When Miami (Ohio) cut an already closer-than-expected deficit to 1 point early in the fourth quarter Saturday at Huntington Bank Stadium, Trey Potts suddenly morphed from fledgling calf to bell cow.

Five straight carries for 53 yards, the final 21 of which came on a 21-yard touchdown scamper to make sure Minnesota held off a feisty RedHawks team.

This wasn’t expected. Then again, neither was reigning Big Ten running back of the year Mohamed Ibrahim suffering a season-ending lower-leg injury that thrust Potts into the starting role.

Running backs coach Kenni Burns and head man PJ Fleck pulled the redshirt sophomore aside right before Bucky Irving’s 41-yard kickoff return set up the Golden Gophers with solid field position. “They said, ‘this drive is pivotal,’ and they were going to give me a lot of responsibility on that drive,” Potts said.

Make that the entire game.

Potts’ 34 carries, 178 yards and 2 touchdowns were all career highs. They were also needed as Minnesota sputtered at times through the air and saw some of the same defensive issues that were the scourge of last season.

But after losing their best player for the year, the Gophers were in need of some adrenaline. It came in the form of a 5-11, 210-pound former 3-star recruit from Williamsport, Pennsylvania.

“Gutsy,” Fleck said. “You don’t know how somebody’s gonna react when it’s that type of situation, and that type of game. You know what Mo was gonna do, but Mo’s done that for years, but now Trey has shown what he can do.”

Yes, it’s one game. Against a middle-of-the-road MAC opponent. But the fact that Potts is capable of successfully shouldering an Ibrahim-like workload keeps any hopes Minnesota has for West Division contention theoretically intact.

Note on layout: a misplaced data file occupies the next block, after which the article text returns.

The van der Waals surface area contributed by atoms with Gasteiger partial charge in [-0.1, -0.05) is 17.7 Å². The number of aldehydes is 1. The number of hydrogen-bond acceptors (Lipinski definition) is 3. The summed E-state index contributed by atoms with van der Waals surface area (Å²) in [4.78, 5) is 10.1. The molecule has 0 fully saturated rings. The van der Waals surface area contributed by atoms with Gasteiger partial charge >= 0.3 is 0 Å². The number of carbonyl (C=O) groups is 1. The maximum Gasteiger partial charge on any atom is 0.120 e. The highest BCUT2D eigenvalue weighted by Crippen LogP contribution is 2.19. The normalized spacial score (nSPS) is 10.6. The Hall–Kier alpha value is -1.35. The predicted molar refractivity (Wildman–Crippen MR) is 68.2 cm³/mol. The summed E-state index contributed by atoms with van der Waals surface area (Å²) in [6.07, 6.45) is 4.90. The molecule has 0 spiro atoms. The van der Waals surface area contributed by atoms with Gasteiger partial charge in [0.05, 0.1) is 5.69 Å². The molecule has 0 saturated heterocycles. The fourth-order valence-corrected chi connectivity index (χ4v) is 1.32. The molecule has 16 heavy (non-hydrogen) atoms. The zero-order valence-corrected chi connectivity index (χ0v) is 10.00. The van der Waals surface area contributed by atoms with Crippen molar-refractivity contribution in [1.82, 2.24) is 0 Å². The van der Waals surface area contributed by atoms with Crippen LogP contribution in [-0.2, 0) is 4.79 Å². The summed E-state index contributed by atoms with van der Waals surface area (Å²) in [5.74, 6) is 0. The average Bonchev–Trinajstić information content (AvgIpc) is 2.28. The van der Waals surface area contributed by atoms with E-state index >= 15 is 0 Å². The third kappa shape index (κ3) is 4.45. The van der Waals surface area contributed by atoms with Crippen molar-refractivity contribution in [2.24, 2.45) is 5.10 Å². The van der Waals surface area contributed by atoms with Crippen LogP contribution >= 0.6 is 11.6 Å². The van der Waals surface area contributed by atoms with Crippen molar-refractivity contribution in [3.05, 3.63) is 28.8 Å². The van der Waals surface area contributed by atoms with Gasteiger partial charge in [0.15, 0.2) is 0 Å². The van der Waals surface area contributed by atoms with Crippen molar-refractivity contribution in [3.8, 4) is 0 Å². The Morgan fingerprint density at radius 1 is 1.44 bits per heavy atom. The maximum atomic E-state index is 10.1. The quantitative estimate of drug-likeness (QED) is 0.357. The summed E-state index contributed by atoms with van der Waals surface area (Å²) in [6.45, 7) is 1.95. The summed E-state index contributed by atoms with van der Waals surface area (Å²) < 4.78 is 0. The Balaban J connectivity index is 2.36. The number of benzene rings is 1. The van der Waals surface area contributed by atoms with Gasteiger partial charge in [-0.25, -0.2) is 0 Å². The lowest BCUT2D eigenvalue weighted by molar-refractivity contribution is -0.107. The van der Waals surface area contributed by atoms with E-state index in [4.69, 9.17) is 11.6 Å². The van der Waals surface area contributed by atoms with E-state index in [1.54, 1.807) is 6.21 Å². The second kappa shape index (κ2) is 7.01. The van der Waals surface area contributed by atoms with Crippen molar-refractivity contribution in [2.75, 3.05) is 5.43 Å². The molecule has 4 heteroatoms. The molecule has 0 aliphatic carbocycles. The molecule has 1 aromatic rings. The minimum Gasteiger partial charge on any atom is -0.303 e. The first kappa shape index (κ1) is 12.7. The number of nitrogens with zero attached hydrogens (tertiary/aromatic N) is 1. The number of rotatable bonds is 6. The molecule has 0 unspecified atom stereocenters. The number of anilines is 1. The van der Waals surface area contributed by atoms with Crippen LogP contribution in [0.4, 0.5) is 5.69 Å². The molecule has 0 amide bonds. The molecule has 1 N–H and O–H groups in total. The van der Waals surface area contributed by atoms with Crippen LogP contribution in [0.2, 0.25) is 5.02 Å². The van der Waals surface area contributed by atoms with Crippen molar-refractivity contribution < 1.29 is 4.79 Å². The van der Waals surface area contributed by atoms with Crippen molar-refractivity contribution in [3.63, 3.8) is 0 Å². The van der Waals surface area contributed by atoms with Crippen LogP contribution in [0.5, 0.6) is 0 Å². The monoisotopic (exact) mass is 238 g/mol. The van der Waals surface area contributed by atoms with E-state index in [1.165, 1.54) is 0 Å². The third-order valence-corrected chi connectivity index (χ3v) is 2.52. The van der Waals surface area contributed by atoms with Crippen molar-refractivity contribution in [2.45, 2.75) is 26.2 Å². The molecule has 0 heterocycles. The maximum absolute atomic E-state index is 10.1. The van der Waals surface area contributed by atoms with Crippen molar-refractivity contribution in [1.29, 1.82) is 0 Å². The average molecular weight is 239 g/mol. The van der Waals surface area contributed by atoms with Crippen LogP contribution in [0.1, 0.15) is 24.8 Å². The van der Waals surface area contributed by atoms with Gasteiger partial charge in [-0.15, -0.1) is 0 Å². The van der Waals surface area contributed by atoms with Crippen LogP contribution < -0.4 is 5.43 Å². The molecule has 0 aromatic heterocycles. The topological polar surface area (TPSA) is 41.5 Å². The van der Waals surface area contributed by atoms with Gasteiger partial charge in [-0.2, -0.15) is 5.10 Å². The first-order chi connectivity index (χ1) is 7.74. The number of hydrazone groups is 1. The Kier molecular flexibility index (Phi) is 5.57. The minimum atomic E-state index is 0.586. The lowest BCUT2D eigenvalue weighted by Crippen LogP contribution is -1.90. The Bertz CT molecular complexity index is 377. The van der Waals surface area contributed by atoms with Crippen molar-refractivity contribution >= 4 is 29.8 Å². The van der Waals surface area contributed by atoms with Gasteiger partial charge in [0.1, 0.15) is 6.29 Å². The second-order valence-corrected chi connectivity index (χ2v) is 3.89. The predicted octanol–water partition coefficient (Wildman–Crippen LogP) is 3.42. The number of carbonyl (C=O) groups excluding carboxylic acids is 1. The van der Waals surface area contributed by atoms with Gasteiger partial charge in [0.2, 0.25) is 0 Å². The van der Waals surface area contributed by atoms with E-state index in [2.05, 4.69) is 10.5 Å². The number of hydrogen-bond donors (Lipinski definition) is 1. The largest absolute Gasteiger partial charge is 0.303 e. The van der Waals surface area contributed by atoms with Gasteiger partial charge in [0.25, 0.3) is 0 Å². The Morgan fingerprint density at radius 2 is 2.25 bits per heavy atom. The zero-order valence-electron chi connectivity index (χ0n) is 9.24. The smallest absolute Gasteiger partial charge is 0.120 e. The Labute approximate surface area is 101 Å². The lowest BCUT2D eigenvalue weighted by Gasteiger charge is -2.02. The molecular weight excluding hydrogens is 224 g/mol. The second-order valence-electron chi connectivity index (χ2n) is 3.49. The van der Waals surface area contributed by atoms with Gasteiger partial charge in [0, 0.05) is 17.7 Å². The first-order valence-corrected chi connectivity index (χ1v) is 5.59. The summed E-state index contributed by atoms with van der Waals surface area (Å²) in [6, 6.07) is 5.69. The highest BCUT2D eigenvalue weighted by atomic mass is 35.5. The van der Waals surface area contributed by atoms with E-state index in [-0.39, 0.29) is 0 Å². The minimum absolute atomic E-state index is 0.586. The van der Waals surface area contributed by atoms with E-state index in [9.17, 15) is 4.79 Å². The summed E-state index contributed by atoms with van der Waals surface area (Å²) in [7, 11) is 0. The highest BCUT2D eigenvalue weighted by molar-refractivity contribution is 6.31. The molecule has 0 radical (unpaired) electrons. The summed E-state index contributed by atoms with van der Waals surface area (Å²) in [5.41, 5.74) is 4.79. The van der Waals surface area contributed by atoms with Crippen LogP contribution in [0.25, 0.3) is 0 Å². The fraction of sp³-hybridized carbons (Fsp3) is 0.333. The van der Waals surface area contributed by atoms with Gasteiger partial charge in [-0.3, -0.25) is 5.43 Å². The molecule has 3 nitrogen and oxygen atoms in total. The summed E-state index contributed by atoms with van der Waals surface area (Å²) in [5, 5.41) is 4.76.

“The time came, and [the coaches] believed in me,” Potts said. “I just took my opportunity and made a game out of it.”

Don’t get it twisted: Minnesota will never be better off without Ibrahim in the lineup. But with the Gophers’ star providing Potts pointers on the sideline after undergoing surgery earlier this week, the latter came of age in a hurry.

Before Saturday, Potts’ most extensive collegiate action — 10 carries — came last Thursday while spelling Ibrahim in a loss to Ohio State. They’ve been excited about Potts around here since he got to campus in 2019, but a redshirt season followed by a COVID year dominated by Ibrahim limited his chances to shine.

That chance is here. But it comes with two burning questions.

Is it sustainable? Perhaps the central-most facet of Ibrahim’s greatness was his durability. Can Potts really carry 25-30 times a game and hold up?

Relatedly, and thus perhaps more importantly, who else in the fold can help? Irving has done some good things in practice and as a returner. Bryce Williams shows flashes. Cam Wiley, too.

Minnesota has done it both with a No. 1 stud and by committee at running back under Fleck. But he’d prefer a diversified portfolio in this scenario.

“Now what you have to do is know the next [running backs] have to come up, who out of the next two or three can be able to provide that one-two punch,” Fleck said. “We’ll find out as we continue to evaluate film, and continue to get everybody carries.”

For one day, though, it was Potts’ show. And given the way it went, it likely won’t be the last.

“I think it was really gritty, obviously a large part due to this guy right here, the way that he played,” said quarterback Tanner Morgan, sitting next to Potts during the postgame press conference. “Our culture’s all about how; how you do anything is how you do everything. I was proud of the grit that we showed.”